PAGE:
Muscle Mustangs & Fast Fords
Ford Mustang Brodix's KC LH17 195 Head Swap
Testing Brodix's New LH-series Ford Heads.
When we last checked, there were about 37 million 5.0L head combinations offered through the various manufactures, which begs the question, does the market really need any more Windsor heads? The answer is an unequivocal "yes."
Having been with the 5.0L program since the days when the only option was a set of ported stock or 351W heads, there is no such thing as too many aftermarket heads. Each combination, no matter how small the differences, can respond to a different cylinder head configuration. Given the great many different combinations, it's a wonder we don't have even more too choose from.
With this in mind, Brodix now offers its part number KC LH17 195 heads, and as always, we had to get our hands on a set. Would the 17-degree valve angle improve flow and power?
The stock E7TE iron heads will support just over 300 hp, despite the lackluster flow numbers that top out at 155 cfm on the intake and 112 cfm on the exhaust. These compare to 300 cfm on the intake and 214 cfm on the exhaust for the Brodix KC LH 17 195 heads (which we will refer to as "195 heads" from this point forward).
Understanding that a stock 5.0L wasn't going to be sufficient, we decided on a popular stroker version, supplied by L&R Automotive and Demon Engines. The 347 featured a 3.4-inch steel crank and matching 5.4-inch forged-steel rods from the stroker folks at RPM. Probe Racing supplied the flat-top pistons and Demon Engines put it all together.
In fact, the weakest link in the whole combination was the production 5.0L block, but it was more than sufficient for our testing needs. The 347 now required a host of additional components for our cylinder-head shootout. Starting from the bottom, we first installed an XFI stroker cam from Comp Cams. The XFI cam offered 0.579 lift, a 236/248 duration split (at 0.050), and a 114-degreee lobe separation angle. The XFI cam was installed with a set of Comp hydraulic-roller lifters and double-roller timing chain.
After installation of the cam, a new front cover, and an HV oil pump from ProComp, the bottom end was buttoned up using a factory 5.0L oil pan and pick up. ProComp also supplied a set of fabricated valve covers, a dual-plane intake, and a billet distributor with matching plug wires. We also took ProComp up on its offer to run a single-plane (FunnelWeb) intake as well. Rounding out the components was a set of Hooker Super Comp headers, a Holley 750 HP carburetor, and a Meziere electric water pump. The distributor was configured to provide 36 degrees of total timing, while the HP-series Holley was equipped with Percy's external Adjust-a-Jet system (making dialing in the air/fuel curve a snap).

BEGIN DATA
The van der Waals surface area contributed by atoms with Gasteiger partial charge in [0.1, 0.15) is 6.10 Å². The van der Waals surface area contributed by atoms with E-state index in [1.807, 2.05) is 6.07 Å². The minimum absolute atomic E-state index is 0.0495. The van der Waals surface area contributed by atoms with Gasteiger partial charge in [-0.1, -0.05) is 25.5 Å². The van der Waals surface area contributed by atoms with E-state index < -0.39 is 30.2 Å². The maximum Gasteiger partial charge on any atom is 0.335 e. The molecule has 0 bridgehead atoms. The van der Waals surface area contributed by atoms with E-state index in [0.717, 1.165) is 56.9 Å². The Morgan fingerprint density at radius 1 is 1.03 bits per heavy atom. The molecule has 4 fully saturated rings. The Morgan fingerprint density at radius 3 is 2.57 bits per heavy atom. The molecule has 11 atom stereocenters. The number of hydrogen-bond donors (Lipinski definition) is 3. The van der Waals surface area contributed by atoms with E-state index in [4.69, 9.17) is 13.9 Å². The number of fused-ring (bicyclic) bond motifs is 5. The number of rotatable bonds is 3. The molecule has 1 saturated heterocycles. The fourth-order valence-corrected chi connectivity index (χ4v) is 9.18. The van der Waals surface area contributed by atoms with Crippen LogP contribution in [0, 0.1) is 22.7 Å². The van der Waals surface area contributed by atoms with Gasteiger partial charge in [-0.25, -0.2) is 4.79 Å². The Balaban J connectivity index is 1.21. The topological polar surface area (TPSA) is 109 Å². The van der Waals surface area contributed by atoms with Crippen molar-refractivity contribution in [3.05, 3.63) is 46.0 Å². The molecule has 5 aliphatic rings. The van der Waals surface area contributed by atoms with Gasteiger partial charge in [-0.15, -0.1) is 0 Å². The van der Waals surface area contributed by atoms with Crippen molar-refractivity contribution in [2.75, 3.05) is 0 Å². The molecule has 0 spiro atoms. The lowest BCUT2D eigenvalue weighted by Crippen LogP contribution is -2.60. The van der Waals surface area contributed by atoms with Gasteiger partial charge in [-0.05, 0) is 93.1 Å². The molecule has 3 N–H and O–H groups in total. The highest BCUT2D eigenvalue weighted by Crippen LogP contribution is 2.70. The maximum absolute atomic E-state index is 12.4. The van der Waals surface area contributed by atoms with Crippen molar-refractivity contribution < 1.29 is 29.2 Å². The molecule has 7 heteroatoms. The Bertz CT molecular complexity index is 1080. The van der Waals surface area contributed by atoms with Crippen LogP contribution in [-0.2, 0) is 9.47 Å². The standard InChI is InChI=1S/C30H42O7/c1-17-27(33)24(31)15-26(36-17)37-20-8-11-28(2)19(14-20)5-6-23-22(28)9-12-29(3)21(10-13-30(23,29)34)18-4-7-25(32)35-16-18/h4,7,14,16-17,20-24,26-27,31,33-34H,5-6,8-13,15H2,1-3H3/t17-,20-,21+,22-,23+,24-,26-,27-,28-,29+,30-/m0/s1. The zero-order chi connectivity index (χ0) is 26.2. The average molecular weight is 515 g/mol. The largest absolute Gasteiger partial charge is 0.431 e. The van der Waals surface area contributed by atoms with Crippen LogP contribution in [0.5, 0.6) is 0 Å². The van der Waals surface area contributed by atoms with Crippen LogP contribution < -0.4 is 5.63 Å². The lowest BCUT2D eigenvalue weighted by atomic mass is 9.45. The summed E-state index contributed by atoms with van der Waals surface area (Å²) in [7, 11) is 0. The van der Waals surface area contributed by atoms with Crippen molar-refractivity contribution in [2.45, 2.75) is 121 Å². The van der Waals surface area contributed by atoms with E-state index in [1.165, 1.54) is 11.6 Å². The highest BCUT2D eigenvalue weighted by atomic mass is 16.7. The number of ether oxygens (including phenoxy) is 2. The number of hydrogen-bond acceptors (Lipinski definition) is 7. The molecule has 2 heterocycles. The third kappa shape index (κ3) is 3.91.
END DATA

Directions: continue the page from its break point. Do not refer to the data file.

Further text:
Our stock iron heads were already modified to accept the high-lift values supplied by our XFI cam. No changes were made to the flow rate of the stock heads, we simply machined the spring pads to accept proper valvesprings; then drilled and tapped the heads for use with rocker studs and self guided rockers. Given the short installed height and wimpy stock valvesprings, it would be near impossible to run the XFI cam with the stock heads without these modifications. Our modified stock heads represented a known quantity to properly compare the Brodix 195 heads. To ensure proper sealing, both the stock E7TE and Brodix heads were installed using Fel Pro 1011-2 head gaskets and ARP head studs. Run with the stock heads, the stroker produced peak numbers of 351 hp at 5,300 rpm and 395 lb-ft of torque at 4,100 rpm. Though the stock heads limited peak power numbers, torque production exceeded 375 lb-ft from 3,500 rpm to 4,700 rpm.